Gross cross-border investment flows are falling across the major economies.
Americans, Chinese, and Europeans have curtailed their lending and investing abroad—while also selling commensurately fewer financial claims to foreigners. In 2021, the gross value of cross-border financial transactions involving the U.S., China, and the euro area was worth about $7.9 trillion. In 2022, that figure was just $2.8 trillion. U.S. data for the first three months of this year suggest that cross-border transactions volumes have continued to shrink. International financial transactions involving the world’s three largest economies are smaller relative to their combined output than at any point other than the trough of the financial crisis.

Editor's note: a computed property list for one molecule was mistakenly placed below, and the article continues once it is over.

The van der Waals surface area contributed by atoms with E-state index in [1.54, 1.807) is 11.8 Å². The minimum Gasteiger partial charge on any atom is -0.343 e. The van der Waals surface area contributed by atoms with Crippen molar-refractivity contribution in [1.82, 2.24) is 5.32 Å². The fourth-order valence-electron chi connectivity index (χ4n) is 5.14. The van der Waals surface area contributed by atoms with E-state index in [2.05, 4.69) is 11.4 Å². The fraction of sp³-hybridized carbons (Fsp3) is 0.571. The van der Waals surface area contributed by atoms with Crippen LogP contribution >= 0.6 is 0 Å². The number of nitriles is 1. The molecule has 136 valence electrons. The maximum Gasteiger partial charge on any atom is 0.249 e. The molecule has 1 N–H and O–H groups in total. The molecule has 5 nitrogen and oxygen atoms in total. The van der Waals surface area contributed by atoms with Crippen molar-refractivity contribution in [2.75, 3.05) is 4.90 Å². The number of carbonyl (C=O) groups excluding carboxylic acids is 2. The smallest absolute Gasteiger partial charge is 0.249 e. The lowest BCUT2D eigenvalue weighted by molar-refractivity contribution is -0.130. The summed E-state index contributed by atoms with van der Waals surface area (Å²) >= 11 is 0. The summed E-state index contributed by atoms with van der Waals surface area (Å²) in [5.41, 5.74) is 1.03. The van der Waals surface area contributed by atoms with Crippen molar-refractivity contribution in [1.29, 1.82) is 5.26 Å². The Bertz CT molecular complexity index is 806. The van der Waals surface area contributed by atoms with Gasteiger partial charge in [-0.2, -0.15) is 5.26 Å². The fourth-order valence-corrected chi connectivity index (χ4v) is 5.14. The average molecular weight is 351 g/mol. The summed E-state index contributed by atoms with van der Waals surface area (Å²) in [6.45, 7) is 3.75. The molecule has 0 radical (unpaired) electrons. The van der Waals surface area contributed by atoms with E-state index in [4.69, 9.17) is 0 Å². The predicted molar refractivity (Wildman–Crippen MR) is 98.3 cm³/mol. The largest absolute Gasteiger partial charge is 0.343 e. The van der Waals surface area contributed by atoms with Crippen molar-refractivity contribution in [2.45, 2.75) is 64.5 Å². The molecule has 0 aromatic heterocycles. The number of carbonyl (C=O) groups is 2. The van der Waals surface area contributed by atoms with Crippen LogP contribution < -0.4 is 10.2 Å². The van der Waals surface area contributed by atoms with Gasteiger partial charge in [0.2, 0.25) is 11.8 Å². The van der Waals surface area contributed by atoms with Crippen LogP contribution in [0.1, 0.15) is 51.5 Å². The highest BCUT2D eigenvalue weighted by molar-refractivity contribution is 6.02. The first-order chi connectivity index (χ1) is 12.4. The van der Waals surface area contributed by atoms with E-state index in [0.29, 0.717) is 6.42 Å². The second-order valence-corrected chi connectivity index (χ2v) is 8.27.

The drop is visible across asset classes. What follows is a brief summary of the most significant categories in the three largest economies.
America’s 2021-2022H1 balance of payments were characterized by two somewhat unusual properties:
Massive amounts of loan borrowing by the nonbank U.S. private sector
Massive U.S. purchases of foreign bonds, particularly corporate bonds
Both of these have since stopped.